Occasionally, I've heard that the plot of my first novel, "The Missile Game," was "hard to believe." Those comments don't bother me too much ... because I agree with them! The story in that book revolves around a civilian drone operator who becomes involved in his own personal war with ISIS terrorists. It is, indeed, very hard to believe. I'm afraid most people aren't even aware that civilians are already operating drones in war zones. Though those civilian contractors aren't operating "combat drones" yet, they could be someday soon. The exerpt below is from US News and World Report.
"Private contractors may play a more significant role in armed drone warfare in the coming years, thanks to a Pentagon plan designed to drastically boost the ranks of drone operators amid an ever-increasing need for the missions they conduct.
"Following widespread reports that America's drone force cannot keep up with its demands, the Pentagon announced this week it would increase the total number of active worldwide drone missions from current levels of roughly 65 to about 90 by 2019.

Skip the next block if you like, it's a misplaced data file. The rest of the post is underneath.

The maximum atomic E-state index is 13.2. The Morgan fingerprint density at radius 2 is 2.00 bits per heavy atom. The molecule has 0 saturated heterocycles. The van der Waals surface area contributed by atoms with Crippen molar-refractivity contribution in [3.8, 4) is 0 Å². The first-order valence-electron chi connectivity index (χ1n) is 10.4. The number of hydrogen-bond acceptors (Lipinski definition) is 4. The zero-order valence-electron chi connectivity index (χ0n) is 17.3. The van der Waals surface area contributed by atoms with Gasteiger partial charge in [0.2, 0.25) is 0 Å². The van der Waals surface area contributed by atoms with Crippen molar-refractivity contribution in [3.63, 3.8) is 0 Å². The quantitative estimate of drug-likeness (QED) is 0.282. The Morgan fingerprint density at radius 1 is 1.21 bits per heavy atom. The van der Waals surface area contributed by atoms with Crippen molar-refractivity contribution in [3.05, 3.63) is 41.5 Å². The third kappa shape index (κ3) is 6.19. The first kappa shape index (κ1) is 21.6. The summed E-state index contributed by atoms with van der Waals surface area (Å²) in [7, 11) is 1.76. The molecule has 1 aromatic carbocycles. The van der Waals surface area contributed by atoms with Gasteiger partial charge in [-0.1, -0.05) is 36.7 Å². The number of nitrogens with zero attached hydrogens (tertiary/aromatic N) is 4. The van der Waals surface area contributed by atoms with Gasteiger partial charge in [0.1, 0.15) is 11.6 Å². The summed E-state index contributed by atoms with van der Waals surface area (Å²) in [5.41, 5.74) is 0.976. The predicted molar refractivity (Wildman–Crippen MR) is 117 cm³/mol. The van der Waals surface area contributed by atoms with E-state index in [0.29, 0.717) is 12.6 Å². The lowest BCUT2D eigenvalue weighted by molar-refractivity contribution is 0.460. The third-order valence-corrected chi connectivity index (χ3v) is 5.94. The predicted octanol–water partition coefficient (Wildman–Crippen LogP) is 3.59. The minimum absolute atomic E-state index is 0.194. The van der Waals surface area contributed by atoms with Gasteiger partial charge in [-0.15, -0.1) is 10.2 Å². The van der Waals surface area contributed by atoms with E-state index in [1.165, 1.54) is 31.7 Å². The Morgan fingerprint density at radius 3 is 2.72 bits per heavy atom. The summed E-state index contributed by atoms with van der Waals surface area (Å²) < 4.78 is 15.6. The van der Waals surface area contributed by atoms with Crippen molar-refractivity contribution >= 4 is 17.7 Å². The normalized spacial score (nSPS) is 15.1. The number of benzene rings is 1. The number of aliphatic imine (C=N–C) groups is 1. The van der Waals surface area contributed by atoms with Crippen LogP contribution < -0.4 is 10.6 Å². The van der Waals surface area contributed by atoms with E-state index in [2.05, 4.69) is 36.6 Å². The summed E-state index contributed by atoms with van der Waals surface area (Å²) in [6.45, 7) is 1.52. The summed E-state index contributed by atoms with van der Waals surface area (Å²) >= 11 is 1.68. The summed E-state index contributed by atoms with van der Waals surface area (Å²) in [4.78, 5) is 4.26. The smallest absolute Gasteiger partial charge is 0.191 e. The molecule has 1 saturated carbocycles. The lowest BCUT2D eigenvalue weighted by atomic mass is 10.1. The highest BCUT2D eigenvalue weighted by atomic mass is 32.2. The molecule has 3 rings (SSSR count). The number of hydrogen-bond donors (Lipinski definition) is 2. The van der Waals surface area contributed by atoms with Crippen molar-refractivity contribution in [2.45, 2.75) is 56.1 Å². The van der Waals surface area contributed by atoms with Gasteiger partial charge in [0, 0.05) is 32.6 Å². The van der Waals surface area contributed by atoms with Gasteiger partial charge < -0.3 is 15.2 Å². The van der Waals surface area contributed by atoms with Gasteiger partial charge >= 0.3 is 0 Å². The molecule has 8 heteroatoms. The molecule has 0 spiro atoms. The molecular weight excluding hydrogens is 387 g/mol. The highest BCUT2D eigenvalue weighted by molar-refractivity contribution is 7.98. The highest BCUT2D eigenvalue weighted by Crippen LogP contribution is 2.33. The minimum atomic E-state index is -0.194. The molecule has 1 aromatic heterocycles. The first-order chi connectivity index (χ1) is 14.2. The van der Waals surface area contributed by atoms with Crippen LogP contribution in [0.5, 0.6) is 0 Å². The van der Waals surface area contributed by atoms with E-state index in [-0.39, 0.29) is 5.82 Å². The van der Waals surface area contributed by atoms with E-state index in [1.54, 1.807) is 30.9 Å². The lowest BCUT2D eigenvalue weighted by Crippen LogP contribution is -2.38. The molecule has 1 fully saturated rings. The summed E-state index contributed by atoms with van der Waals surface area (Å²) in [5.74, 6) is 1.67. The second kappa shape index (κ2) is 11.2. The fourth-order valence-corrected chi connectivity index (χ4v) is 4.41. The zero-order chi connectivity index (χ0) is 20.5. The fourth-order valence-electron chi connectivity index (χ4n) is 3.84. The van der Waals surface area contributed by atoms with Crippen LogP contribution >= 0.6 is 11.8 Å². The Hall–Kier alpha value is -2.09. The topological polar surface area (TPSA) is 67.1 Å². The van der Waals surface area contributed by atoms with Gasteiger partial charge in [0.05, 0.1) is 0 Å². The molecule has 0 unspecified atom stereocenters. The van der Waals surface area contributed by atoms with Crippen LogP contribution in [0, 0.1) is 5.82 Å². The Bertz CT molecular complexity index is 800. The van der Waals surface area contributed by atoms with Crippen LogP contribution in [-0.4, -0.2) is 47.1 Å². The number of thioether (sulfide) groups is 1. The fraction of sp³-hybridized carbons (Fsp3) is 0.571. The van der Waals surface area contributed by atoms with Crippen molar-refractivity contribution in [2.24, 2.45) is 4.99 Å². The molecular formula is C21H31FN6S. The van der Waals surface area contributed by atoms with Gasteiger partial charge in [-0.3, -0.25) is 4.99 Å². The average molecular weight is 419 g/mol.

"The military will draw the resources – including pilots and the drones themselves – for 60 of these round-the-clock missions from its Air Force ranks, with assets for 10 to 20 coming from the Army or special operations forces and the remainder from private contractors.
"Defense Secretary Ash Carter said Thursday the contractors' role would be limited to reconnaissance flights conducted with drones owned by the government. They would not engage in the armed drone attacks that have helped define modern warfare, he said.
"'We don't envision a time when they will be armed or need to be armed," Carter said, adding that these flights will be supervised "like everything else we do [with] contractors.'
"Still, some worry Carter's bureaucratic response, coupled with the military's need, leaves open the possibility of a troubling future for modern warfare."
The spokesmen in high places are careful to point out that so far, there haven't been any contractors operating drones with weapons aboard, but my guess is that as the demand for services increases, and if the independent contractors operate more efficiently than the military, perhaps the situation could evolve in that direction. Also, I would imagine it will only take a couple of missed opportunities for the rules to change. If unarmed drones start stumbling across high value targets which they cannot destroy, there may be calls to arm them. Regardless, to my friends who've said that the plot of "The Missile Game" is a little too fantastical, I can only say, "I'm afraid it's only a matter of time." Best wishes to everyone, GS